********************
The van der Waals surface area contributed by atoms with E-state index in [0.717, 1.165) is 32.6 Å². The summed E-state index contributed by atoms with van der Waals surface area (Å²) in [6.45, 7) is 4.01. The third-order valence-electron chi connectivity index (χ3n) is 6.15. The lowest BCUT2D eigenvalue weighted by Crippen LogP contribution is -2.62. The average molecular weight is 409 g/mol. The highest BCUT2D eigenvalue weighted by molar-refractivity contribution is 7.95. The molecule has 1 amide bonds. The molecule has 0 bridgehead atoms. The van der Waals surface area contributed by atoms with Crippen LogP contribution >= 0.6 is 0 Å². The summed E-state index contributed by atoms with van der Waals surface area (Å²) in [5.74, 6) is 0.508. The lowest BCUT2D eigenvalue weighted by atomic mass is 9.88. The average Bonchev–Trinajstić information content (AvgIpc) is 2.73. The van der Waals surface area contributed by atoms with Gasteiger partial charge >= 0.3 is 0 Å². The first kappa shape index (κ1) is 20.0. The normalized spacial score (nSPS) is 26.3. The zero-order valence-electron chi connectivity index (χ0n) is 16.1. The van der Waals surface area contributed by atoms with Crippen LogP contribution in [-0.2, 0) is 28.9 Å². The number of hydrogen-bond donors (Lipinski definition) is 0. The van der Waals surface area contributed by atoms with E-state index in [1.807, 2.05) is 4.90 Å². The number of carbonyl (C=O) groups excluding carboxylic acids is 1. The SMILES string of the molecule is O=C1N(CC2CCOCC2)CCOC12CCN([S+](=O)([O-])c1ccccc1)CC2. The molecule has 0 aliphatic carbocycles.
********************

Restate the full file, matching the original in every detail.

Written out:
The van der Waals surface area contributed by atoms with E-state index in [0.717, 1.165) is 32.6 Å². The summed E-state index contributed by atoms with van der Waals surface area (Å²) in [6.45, 7) is 4.01. The third-order valence-electron chi connectivity index (χ3n) is 6.15. The lowest BCUT2D eigenvalue weighted by Crippen LogP contribution is -2.62. The average molecular weight is 409 g/mol. The highest BCUT2D eigenvalue weighted by molar-refractivity contribution is 7.95. The molecule has 1 amide bonds. The molecule has 0 bridgehead atoms. The van der Waals surface area contributed by atoms with Crippen LogP contribution >= 0.6 is 0 Å². The summed E-state index contributed by atoms with van der Waals surface area (Å²) in [5.74, 6) is 0.508. The lowest BCUT2D eigenvalue weighted by atomic mass is 9.88. The average Bonchev–Trinajstić information content (AvgIpc) is 2.73. The van der Waals surface area contributed by atoms with Gasteiger partial charge >= 0.3 is 0 Å². The first kappa shape index (κ1) is 20.0. The normalized spacial score (nSPS) is 26.3. The zero-order valence-electron chi connectivity index (χ0n) is 16.1. The van der Waals surface area contributed by atoms with Crippen LogP contribution in [-0.2, 0) is 28.9 Å². The number of hydrogen-bond donors (Lipinski definition) is 0. The van der Waals surface area contributed by atoms with E-state index in [1.807, 2.05) is 4.90 Å². The number of carbonyl (C=O) groups excluding carboxylic acids is 1. The SMILES string of the molecule is O=C1N(CC2CCOCC2)CCOC12CCN([S+](=O)([O-])c1ccccc1)CC2. The molecule has 0 aliphatic carbocycles.